The closest protein coding gene for rs6651255, rs7833174, rs4130415 and rs7816342 at 8q24.2 is GSDMC, and as a member of the Gasdermin superfamily, it is primarily expressed in the trachea and spleen and thought to be involved in the regulation of apoptosis and immune-related functions18, 19, 32. The immune system has been reported to be activated in the development of pathogenic disc degeneration, and numerous studies have confirmed the migration of immune cells into the nucleus pulpous and increased levels of inflammatory cytokines in degenerated discs33, 34. However, the relationship between rs6651255, rs7833174 variants and GSDMC expression has not been previously reported. In the current study, we observed the plasma levels GSDMC were significantly higher in lumbar spinal stenosis subgroup compared to the control. Correspondingly, the results of the qRT-PCR and IHC revealed elevated expression levels of GSDMC in degenerated discs. Thus, these results indicate that elevated expression levels of GSDMC to could signify an increased risk for lumbar spinal stenosis. Moreover, our investigation into whether these variants could affect plasma levels of GSDMC revealed that the CC genotypes of rs6651255 and rs7833174 were significantly associated with higher expression levels of GSDMC compared to the TT + TC genotypes. In summary, our findings identified the CC genotypes of rs6651255 and rs7833174 as a possible genetic risk factor indicator for development of LDD, and probably involved in increasing the gene expression levels of GSDMC. However, the exact molecular methodology by which it influences LDD development requires further investigations.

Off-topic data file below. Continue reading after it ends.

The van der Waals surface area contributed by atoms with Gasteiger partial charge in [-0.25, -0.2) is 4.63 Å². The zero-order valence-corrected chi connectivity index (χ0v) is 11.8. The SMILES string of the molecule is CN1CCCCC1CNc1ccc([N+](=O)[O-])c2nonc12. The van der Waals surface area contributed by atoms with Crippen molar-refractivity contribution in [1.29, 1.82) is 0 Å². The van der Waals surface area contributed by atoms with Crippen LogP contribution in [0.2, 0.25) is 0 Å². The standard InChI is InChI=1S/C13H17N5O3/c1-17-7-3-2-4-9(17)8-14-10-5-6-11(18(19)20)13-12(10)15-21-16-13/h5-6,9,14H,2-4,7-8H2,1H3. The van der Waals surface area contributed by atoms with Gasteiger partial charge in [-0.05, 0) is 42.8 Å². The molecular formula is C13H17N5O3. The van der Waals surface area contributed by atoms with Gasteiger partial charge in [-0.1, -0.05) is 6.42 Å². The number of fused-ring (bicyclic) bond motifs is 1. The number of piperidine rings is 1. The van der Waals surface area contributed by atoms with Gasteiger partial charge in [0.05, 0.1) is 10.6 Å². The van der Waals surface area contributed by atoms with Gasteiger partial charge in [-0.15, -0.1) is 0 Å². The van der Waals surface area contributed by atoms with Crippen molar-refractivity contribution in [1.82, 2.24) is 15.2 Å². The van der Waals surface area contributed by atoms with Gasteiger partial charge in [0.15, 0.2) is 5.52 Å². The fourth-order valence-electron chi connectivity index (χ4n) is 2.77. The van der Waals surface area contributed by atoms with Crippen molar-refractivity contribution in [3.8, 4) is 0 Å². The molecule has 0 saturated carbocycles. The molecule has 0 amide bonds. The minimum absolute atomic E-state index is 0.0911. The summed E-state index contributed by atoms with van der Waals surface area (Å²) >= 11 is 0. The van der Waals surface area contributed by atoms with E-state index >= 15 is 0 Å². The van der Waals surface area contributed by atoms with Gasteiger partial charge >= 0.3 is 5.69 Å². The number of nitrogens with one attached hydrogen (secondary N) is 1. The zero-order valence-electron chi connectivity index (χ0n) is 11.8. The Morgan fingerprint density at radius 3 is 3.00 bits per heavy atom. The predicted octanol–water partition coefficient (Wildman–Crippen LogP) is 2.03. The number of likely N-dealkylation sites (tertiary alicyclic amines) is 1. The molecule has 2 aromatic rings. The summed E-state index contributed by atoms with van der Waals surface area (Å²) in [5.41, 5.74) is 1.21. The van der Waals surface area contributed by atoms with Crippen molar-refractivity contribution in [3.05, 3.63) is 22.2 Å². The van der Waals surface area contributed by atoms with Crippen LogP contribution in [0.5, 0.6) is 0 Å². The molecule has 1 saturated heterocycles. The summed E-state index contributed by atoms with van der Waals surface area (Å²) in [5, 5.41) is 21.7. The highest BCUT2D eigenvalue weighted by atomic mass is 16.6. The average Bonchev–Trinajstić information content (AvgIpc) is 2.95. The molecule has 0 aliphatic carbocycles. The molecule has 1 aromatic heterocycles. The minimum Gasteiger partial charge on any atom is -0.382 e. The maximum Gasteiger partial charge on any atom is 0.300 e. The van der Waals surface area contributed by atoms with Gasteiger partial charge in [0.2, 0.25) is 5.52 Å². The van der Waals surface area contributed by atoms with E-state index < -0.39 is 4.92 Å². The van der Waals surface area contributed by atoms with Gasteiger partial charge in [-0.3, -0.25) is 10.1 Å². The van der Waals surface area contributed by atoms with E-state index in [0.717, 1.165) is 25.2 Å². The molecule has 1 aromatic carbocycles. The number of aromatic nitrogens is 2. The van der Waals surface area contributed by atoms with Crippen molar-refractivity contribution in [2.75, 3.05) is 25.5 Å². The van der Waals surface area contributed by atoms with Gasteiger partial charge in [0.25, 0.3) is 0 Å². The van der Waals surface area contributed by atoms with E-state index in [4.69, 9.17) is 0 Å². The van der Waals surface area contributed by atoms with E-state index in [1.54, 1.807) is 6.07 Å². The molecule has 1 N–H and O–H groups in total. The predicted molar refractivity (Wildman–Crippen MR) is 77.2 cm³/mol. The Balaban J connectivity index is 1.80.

There are several limitations to this study. Firstly, the sample size is relatively small, hence diminishing the statistical power to detect the much smaller effects of the studied genetic variations in our subgroup analysis. Secondly, we could since only participants who consented to the study were from a single institution were involved in the study, there may be some level of the potential selection bias. Future studies in other populations, preferably multicentered with lager study population could be beneficial in confirming our findings.
In conclusion, two GWAS-identified variants near GSDMC (rs6651255 and rs7833174) may be related with a predisposition to lumbar spinal stenosis. And their CC genotypes may be significantly associated with increased plasma GSDMC expression level in patients with lumbar spinal stenosis, and thus could be useful as diagnostic or prognostic biomarkers for the existence, occurrence or as a risk factor for the development of lumbar spinal stenosis.
Materials and methods
This study was approved by the Ethics Committee of the First Affiliated Hospital of Guangxi Medical University (2018-KY-NSFC-025). Written informed consent was obtained from all participants involved, and all procedures were performed in accordance with the guidelines of the institutional research committees and the Helsinki Declaration.